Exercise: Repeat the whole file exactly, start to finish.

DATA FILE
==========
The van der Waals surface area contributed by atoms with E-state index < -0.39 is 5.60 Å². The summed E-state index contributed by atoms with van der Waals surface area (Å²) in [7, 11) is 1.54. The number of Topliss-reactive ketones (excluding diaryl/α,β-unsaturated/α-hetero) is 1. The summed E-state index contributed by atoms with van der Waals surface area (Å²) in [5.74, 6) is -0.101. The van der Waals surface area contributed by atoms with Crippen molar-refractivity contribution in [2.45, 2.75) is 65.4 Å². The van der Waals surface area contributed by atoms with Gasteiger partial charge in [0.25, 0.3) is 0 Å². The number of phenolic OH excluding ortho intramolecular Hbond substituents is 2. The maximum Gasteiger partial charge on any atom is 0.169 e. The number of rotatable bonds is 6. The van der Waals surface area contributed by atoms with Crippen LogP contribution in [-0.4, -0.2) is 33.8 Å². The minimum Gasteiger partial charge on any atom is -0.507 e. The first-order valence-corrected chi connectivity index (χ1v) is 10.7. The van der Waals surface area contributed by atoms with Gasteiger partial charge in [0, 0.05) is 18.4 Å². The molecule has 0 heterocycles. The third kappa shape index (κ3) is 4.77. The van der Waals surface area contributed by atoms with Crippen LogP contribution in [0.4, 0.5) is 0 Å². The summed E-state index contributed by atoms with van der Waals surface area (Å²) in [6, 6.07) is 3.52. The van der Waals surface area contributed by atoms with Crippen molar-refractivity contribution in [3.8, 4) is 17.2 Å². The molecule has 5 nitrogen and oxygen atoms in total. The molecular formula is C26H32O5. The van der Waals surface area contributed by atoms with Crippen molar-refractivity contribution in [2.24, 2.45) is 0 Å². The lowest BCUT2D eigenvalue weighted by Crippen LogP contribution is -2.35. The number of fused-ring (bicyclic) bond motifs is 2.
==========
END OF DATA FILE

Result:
The van der Waals surface area contributed by atoms with E-state index < -0.39 is 5.60 Å². The summed E-state index contributed by atoms with van der Waals surface area (Å²) in [7, 11) is 1.54. The number of Topliss-reactive ketones (excluding diaryl/α,β-unsaturated/α-hetero) is 1. The summed E-state index contributed by atoms with van der Waals surface area (Å²) in [5.74, 6) is -0.101. The van der Waals surface area contributed by atoms with Crippen molar-refractivity contribution in [2.45, 2.75) is 65.4 Å². The van der Waals surface area contributed by atoms with Gasteiger partial charge in [0.25, 0.3) is 0 Å². The number of phenolic OH excluding ortho intramolecular Hbond substituents is 2. The maximum Gasteiger partial charge on any atom is 0.169 e. The number of rotatable bonds is 6. The van der Waals surface area contributed by atoms with Crippen LogP contribution in [-0.4, -0.2) is 33.8 Å². The minimum Gasteiger partial charge on any atom is -0.507 e. The first-order valence-corrected chi connectivity index (χ1v) is 10.7. The van der Waals surface area contributed by atoms with Gasteiger partial charge in [0, 0.05) is 18.4 Å². The molecule has 0 heterocycles. The third kappa shape index (κ3) is 4.77. The van der Waals surface area contributed by atoms with Crippen LogP contribution in [0.4, 0.5) is 0 Å². The summed E-state index contributed by atoms with van der Waals surface area (Å²) in [6, 6.07) is 3.52. The van der Waals surface area contributed by atoms with Crippen molar-refractivity contribution in [3.8, 4) is 17.2 Å². The molecule has 5 nitrogen and oxygen atoms in total. The molecular formula is C26H32O5. The van der Waals surface area contributed by atoms with Crippen molar-refractivity contribution in [2.24, 2.45) is 0 Å². The lowest BCUT2D eigenvalue weighted by Crippen LogP contribution is -2.35. The number of fused-ring (bicyclic) bond motifs is 2.